For private debt’s BDCs, the worst may be yet to come this year
Business development companies, the most visible pocket of the $800 billion private credit market, face more dividend cuts and possibly even restructurings later this year after the Covid-19 pandemic has bruised their portfolios.
The companies this month released results for the quarter ended March 31, and the industry saw steep drop-offs in the value of investments and other headwinds caused by the new coronavirus. BDCs that wrote down the loans they own by about 6.5% ended up posting declines in their net asset value per share ranging between 6% and 30%, according to JMP Securities analyst Christopher York.
Those writedowns make it harder for the companies to continue paying out as much to investors, York said. More than a dozen BDCs, including FS KKR Capital Corp. and New Mountain Finance Corp., slashed their dividend payments recently.
In July, ahead of the next round of earnings “you may see some other BDCs that haven’t done so reduce their dividends,” York said in an interview. Lower dividends can punish BDCs, whose shareholders are often seeking income. BDC share prices fell an average of around 45% in the first quarter on investors’ expectations of dividend cuts.
Requests for comment from FS KKR and New Mountain weren’t immediately returned.
In focus for many market watchers is how BDCs are contending with their own debt loads. Capitala Finance Corp., for example, said in early May it couldn’t draw on its senior secured credit facility due to its non-compliance with covenants.
In an email, Capitala Chief Executive Officer Joseph Alala said the BDC has sufficient liquidity, due to its $55 million in cash and a new small business investment company license that allows it to borrow up to $175 million from the U.S. Small Business Administration at maximum leverage with funded equity.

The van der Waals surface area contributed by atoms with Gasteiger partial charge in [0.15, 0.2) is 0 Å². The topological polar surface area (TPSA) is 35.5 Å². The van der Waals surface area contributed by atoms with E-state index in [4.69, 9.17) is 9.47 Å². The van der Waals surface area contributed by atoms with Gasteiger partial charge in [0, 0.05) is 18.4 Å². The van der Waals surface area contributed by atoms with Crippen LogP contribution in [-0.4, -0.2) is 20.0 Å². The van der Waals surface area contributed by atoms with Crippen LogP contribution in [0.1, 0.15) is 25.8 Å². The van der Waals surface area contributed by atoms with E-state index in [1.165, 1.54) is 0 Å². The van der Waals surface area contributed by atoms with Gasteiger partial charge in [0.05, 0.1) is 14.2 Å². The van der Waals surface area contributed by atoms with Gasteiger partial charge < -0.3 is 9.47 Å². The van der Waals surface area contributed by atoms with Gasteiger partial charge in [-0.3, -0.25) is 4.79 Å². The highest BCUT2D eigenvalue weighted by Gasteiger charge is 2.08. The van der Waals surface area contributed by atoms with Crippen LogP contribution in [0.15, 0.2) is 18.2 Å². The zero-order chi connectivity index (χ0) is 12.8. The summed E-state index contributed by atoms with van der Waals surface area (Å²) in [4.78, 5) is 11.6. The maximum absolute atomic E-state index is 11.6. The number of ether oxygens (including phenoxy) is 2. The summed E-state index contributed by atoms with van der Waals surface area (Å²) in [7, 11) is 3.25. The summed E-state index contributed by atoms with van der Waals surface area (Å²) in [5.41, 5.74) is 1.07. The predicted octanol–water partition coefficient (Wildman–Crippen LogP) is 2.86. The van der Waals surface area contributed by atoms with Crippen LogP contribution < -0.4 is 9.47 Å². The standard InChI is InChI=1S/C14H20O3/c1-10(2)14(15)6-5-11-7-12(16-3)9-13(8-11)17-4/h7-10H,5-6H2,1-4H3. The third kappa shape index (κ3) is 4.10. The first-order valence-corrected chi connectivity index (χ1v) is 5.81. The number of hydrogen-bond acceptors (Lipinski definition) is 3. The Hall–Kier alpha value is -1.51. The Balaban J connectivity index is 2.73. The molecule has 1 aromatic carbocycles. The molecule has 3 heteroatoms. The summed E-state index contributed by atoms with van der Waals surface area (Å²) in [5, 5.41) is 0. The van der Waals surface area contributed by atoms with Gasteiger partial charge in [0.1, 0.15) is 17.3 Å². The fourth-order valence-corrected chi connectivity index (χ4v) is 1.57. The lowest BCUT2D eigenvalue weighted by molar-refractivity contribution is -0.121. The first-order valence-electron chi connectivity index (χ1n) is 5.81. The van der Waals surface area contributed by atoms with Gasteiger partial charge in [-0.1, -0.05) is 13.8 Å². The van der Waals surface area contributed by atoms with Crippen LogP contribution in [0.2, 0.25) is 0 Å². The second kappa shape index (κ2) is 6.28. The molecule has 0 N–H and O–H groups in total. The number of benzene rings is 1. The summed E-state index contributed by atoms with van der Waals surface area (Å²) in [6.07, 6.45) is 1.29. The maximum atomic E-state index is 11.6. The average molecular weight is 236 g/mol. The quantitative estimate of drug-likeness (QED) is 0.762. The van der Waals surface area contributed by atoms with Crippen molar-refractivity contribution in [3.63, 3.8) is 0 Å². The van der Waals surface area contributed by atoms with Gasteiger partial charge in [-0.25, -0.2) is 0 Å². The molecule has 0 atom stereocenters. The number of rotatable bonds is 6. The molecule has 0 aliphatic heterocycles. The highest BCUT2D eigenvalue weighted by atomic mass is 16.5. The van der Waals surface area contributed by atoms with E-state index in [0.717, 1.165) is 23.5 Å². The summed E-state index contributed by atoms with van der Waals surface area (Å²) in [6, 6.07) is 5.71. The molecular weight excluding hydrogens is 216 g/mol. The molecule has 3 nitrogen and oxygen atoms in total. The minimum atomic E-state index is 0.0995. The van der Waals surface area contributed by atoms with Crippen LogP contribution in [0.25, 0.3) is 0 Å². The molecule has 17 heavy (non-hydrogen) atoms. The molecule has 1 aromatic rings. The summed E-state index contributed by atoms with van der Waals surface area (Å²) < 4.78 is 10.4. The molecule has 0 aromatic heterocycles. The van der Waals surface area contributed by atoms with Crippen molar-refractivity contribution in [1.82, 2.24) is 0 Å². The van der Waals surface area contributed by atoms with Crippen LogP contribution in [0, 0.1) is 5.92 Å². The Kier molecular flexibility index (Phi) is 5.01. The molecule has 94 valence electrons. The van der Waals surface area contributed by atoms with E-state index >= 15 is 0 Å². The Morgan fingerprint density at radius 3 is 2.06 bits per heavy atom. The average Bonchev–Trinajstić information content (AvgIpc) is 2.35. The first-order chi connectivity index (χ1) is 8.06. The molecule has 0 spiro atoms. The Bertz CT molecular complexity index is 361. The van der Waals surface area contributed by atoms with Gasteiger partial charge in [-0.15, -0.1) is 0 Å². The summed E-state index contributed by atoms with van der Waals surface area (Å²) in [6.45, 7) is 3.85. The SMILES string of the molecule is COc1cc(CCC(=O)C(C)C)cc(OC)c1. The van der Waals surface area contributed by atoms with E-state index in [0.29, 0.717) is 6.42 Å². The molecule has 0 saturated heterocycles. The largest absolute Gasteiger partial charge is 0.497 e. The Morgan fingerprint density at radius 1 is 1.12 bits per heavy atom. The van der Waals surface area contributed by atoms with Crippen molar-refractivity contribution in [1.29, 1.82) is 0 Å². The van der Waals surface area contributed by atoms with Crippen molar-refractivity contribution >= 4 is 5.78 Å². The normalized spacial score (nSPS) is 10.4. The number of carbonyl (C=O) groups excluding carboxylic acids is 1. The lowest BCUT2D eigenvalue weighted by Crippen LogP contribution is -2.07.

Ryan Lynch, an analyst at Keefe, Bruyette & Woods, scrutinized BDCs’ financials to evaluate how well the companies could weather the pandemic. Those that will fare best, according to Lynch, are those that have the lowest leverage; with the highest percentage of liabilities in unsecured debt, which provide more financial flexiblity; that have a high level of undrawn credit facility capacity and lower amounts of unfunded commitments.
“That puts you in a better position to not only survive this downturn but also to take advantage of deals at the bottom,” Lynch said.
For the second quarter, analysts will be watching to see how much portfolios recover from mark-to-market losses. Investors may be even less forgiving than they were for the first quarter.
“I think the scrutiny will kick up in the second quarter,” said Richard Wheelahan, a founding partner at debt advisory firm Fund Finance Partners. “Extrapolate the themes from Q1 and increase the order of magnitude.”
Investors will watch results closely for signs of more losses brewing in companies’ portfolios. This trend could play out over the rest of the year, said JMP’s York.
“The second quarter you should see significant accelerations in non-accrual investment and then in the third quarter you should expect to see some restructures -- that will be the sequence,” York said.